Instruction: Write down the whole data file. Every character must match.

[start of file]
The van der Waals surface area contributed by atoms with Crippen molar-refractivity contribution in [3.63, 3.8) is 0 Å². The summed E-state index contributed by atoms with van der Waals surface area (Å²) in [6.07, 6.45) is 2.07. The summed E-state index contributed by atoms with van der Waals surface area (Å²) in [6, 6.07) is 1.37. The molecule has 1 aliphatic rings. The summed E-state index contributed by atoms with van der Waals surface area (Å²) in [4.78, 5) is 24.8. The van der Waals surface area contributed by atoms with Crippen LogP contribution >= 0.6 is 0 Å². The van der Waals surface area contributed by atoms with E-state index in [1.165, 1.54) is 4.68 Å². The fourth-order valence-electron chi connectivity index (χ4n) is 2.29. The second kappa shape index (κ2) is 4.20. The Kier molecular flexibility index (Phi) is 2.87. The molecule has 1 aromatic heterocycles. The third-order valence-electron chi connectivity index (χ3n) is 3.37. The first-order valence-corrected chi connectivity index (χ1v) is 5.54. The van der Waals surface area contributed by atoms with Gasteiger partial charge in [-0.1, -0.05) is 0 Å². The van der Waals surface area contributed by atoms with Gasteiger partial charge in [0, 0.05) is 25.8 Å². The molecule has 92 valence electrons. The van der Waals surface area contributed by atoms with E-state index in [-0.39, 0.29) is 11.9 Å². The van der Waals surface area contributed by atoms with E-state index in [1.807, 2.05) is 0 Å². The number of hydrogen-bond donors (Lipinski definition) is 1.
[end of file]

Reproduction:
The van der Waals surface area contributed by atoms with Crippen molar-refractivity contribution in [3.63, 3.8) is 0 Å². The summed E-state index contributed by atoms with van der Waals surface area (Å²) in [6.07, 6.45) is 2.07. The summed E-state index contributed by atoms with van der Waals surface area (Å²) in [6, 6.07) is 1.37. The molecule has 1 aliphatic rings. The summed E-state index contributed by atoms with van der Waals surface area (Å²) in [4.78, 5) is 24.8. The van der Waals surface area contributed by atoms with Crippen LogP contribution >= 0.6 is 0 Å². The van der Waals surface area contributed by atoms with E-state index in [1.165, 1.54) is 4.68 Å². The fourth-order valence-electron chi connectivity index (χ4n) is 2.29. The second kappa shape index (κ2) is 4.20. The Kier molecular flexibility index (Phi) is 2.87. The molecule has 1 aromatic heterocycles. The third-order valence-electron chi connectivity index (χ3n) is 3.37. The first-order valence-corrected chi connectivity index (χ1v) is 5.54. The van der Waals surface area contributed by atoms with Gasteiger partial charge in [-0.1, -0.05) is 0 Å². The van der Waals surface area contributed by atoms with Gasteiger partial charge in [0, 0.05) is 25.8 Å². The molecule has 92 valence electrons. The van der Waals surface area contributed by atoms with E-state index in [-0.39, 0.29) is 11.9 Å². The van der Waals surface area contributed by atoms with E-state index in [1.807, 2.05) is 0 Å². The number of hydrogen-bond donors (Lipinski definition) is 1.